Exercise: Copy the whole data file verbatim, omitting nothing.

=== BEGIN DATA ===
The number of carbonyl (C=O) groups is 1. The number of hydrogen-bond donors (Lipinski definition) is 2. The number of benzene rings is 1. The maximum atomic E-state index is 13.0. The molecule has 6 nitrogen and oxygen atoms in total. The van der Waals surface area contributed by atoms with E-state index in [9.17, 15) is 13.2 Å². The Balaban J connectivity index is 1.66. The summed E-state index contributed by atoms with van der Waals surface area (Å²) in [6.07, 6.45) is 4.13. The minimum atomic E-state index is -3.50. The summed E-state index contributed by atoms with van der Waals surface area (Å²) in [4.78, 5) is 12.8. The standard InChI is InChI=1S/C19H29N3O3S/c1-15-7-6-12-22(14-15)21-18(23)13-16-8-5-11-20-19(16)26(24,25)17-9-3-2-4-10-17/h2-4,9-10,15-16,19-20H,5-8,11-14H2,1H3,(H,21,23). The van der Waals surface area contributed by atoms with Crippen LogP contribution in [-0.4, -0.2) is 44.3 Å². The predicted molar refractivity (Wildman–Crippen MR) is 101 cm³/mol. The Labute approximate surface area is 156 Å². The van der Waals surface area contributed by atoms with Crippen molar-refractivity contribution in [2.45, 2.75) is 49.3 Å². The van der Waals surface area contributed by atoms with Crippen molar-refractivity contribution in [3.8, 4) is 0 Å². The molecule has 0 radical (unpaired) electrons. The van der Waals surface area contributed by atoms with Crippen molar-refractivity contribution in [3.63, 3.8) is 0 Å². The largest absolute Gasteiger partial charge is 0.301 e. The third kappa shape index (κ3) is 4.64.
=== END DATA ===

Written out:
The number of carbonyl (C=O) groups is 1. The number of hydrogen-bond donors (Lipinski definition) is 2. The number of benzene rings is 1. The maximum atomic E-state index is 13.0. The molecule has 6 nitrogen and oxygen atoms in total. The van der Waals surface area contributed by atoms with E-state index in [9.17, 15) is 13.2 Å². The Balaban J connectivity index is 1.66. The summed E-state index contributed by atoms with van der Waals surface area (Å²) in [6.07, 6.45) is 4.13. The minimum atomic E-state index is -3.50. The summed E-state index contributed by atoms with van der Waals surface area (Å²) in [4.78, 5) is 12.8. The standard InChI is InChI=1S/C19H29N3O3S/c1-15-7-6-12-22(14-15)21-18(23)13-16-8-5-11-20-19(16)26(24,25)17-9-3-2-4-10-17/h2-4,9-10,15-16,19-20H,5-8,11-14H2,1H3,(H,21,23). The van der Waals surface area contributed by atoms with Crippen LogP contribution in [-0.4, -0.2) is 44.3 Å². The predicted molar refractivity (Wildman–Crippen MR) is 101 cm³/mol. The Labute approximate surface area is 156 Å². The van der Waals surface area contributed by atoms with Crippen molar-refractivity contribution in [2.45, 2.75) is 49.3 Å². The van der Waals surface area contributed by atoms with Crippen molar-refractivity contribution in [3.8, 4) is 0 Å². The molecule has 0 radical (unpaired) electrons. The van der Waals surface area contributed by atoms with Crippen molar-refractivity contribution in [3.63, 3.8) is 0 Å². The largest absolute Gasteiger partial charge is 0.301 e. The third kappa shape index (κ3) is 4.64.